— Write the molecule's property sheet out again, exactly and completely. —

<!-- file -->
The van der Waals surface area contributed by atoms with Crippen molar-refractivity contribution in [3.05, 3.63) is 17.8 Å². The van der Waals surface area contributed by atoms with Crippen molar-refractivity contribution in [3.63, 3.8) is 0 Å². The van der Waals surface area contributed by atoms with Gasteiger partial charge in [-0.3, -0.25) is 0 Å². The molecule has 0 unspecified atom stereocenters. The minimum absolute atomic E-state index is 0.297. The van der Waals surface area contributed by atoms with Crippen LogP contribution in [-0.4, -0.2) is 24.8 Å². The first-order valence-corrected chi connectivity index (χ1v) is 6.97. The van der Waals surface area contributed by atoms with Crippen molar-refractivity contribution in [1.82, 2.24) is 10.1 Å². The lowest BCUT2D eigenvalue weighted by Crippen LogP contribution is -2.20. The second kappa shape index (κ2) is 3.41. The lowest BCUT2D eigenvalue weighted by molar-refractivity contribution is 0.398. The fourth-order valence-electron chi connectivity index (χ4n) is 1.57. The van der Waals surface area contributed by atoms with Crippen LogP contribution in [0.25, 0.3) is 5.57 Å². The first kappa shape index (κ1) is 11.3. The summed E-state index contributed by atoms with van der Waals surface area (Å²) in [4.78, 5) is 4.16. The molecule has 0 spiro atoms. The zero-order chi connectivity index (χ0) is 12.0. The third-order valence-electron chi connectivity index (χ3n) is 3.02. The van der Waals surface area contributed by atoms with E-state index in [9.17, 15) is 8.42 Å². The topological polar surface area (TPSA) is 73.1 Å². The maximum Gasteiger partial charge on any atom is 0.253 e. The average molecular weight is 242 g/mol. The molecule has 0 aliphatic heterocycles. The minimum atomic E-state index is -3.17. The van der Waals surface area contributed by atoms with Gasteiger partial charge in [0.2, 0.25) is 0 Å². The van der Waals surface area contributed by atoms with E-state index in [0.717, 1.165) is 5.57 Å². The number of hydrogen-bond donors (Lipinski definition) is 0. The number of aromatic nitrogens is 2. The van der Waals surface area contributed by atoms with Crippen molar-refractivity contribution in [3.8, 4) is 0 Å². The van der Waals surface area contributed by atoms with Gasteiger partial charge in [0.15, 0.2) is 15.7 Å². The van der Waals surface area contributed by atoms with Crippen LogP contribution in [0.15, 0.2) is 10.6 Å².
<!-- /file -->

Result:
The van der Waals surface area contributed by atoms with Crippen molar-refractivity contribution in [3.05, 3.63) is 17.8 Å². The van der Waals surface area contributed by atoms with Crippen molar-refractivity contribution in [3.63, 3.8) is 0 Å². The van der Waals surface area contributed by atoms with Gasteiger partial charge in [-0.3, -0.25) is 0 Å². The molecule has 0 unspecified atom stereocenters. The minimum absolute atomic E-state index is 0.297. The van der Waals surface area contributed by atoms with Crippen LogP contribution in [-0.4, -0.2) is 24.8 Å². The first-order valence-corrected chi connectivity index (χ1v) is 6.97. The van der Waals surface area contributed by atoms with Crippen molar-refractivity contribution in [1.82, 2.24) is 10.1 Å². The lowest BCUT2D eigenvalue weighted by Crippen LogP contribution is -2.20. The second kappa shape index (κ2) is 3.41. The lowest BCUT2D eigenvalue weighted by molar-refractivity contribution is 0.398. The fourth-order valence-electron chi connectivity index (χ4n) is 1.57. The van der Waals surface area contributed by atoms with Crippen LogP contribution in [0.25, 0.3) is 5.57 Å². The first kappa shape index (κ1) is 11.3. The summed E-state index contributed by atoms with van der Waals surface area (Å²) in [4.78, 5) is 4.16. The molecule has 0 spiro atoms. The zero-order chi connectivity index (χ0) is 12.0. The third-order valence-electron chi connectivity index (χ3n) is 3.02. The van der Waals surface area contributed by atoms with E-state index in [9.17, 15) is 8.42 Å². The topological polar surface area (TPSA) is 73.1 Å². The maximum Gasteiger partial charge on any atom is 0.253 e. The average molecular weight is 242 g/mol. The molecule has 0 aliphatic heterocycles. The minimum atomic E-state index is -3.17. The van der Waals surface area contributed by atoms with Gasteiger partial charge in [0.2, 0.25) is 0 Å². The van der Waals surface area contributed by atoms with E-state index in [0.717, 1.165) is 5.57 Å². The number of hydrogen-bond donors (Lipinski definition) is 0. The number of aromatic nitrogens is 2. The van der Waals surface area contributed by atoms with Crippen molar-refractivity contribution in [3.8, 4) is 0 Å². The van der Waals surface area contributed by atoms with Gasteiger partial charge in [0.15, 0.2) is 15.7 Å². The van der Waals surface area contributed by atoms with Crippen LogP contribution in [0.15, 0.2) is 10.6 Å².